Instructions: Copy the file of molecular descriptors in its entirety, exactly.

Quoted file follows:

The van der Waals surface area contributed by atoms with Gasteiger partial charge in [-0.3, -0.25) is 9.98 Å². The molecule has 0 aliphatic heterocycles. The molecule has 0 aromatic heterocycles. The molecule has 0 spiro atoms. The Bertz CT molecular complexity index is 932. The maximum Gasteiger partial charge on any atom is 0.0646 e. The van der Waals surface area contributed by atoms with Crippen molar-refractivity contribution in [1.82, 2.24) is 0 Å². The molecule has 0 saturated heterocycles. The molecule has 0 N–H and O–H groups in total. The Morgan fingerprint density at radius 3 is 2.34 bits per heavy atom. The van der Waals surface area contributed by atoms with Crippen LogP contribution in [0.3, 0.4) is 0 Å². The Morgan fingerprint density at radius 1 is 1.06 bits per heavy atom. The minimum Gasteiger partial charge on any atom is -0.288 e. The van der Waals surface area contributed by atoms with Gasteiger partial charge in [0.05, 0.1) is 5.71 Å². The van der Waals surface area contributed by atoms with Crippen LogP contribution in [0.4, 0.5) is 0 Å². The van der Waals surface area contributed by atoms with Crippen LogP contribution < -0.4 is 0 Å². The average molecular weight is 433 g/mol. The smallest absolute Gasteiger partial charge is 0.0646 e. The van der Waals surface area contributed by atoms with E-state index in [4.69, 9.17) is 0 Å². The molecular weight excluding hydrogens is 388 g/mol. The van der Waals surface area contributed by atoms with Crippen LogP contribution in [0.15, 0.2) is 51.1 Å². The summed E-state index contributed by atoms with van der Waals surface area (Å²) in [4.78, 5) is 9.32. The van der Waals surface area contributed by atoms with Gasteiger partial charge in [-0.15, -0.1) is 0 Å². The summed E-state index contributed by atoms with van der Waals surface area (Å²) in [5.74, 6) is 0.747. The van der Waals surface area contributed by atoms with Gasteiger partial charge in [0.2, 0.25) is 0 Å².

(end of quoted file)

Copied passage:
The van der Waals surface area contributed by atoms with Gasteiger partial charge in [-0.3, -0.25) is 9.98 Å². The molecule has 0 aliphatic heterocycles. The molecule has 0 aromatic heterocycles. The molecule has 0 spiro atoms. The Bertz CT molecular complexity index is 932. The maximum Gasteiger partial charge on any atom is 0.0646 e. The van der Waals surface area contributed by atoms with Crippen molar-refractivity contribution in [1.82, 2.24) is 0 Å². The molecule has 0 saturated heterocycles. The molecule has 0 N–H and O–H groups in total. The Morgan fingerprint density at radius 3 is 2.34 bits per heavy atom. The van der Waals surface area contributed by atoms with Crippen LogP contribution in [0.3, 0.4) is 0 Å². The Morgan fingerprint density at radius 1 is 1.06 bits per heavy atom. The minimum Gasteiger partial charge on any atom is -0.288 e. The van der Waals surface area contributed by atoms with Gasteiger partial charge in [0.05, 0.1) is 5.71 Å². The van der Waals surface area contributed by atoms with Crippen LogP contribution in [0.4, 0.5) is 0 Å². The van der Waals surface area contributed by atoms with Crippen LogP contribution < -0.4 is 0 Å². The average molecular weight is 433 g/mol. The smallest absolute Gasteiger partial charge is 0.0646 e. The van der Waals surface area contributed by atoms with E-state index in [4.69, 9.17) is 0 Å². The molecular weight excluding hydrogens is 388 g/mol. The van der Waals surface area contributed by atoms with Crippen LogP contribution in [0.15, 0.2) is 51.1 Å². The summed E-state index contributed by atoms with van der Waals surface area (Å²) in [4.78, 5) is 9.32. The van der Waals surface area contributed by atoms with Gasteiger partial charge in [-0.15, -0.1) is 0 Å². The summed E-state index contributed by atoms with van der Waals surface area (Å²) in [5.74, 6) is 0.747. The van der Waals surface area contributed by atoms with Gasteiger partial charge in [0.2, 0.25) is 0 Å².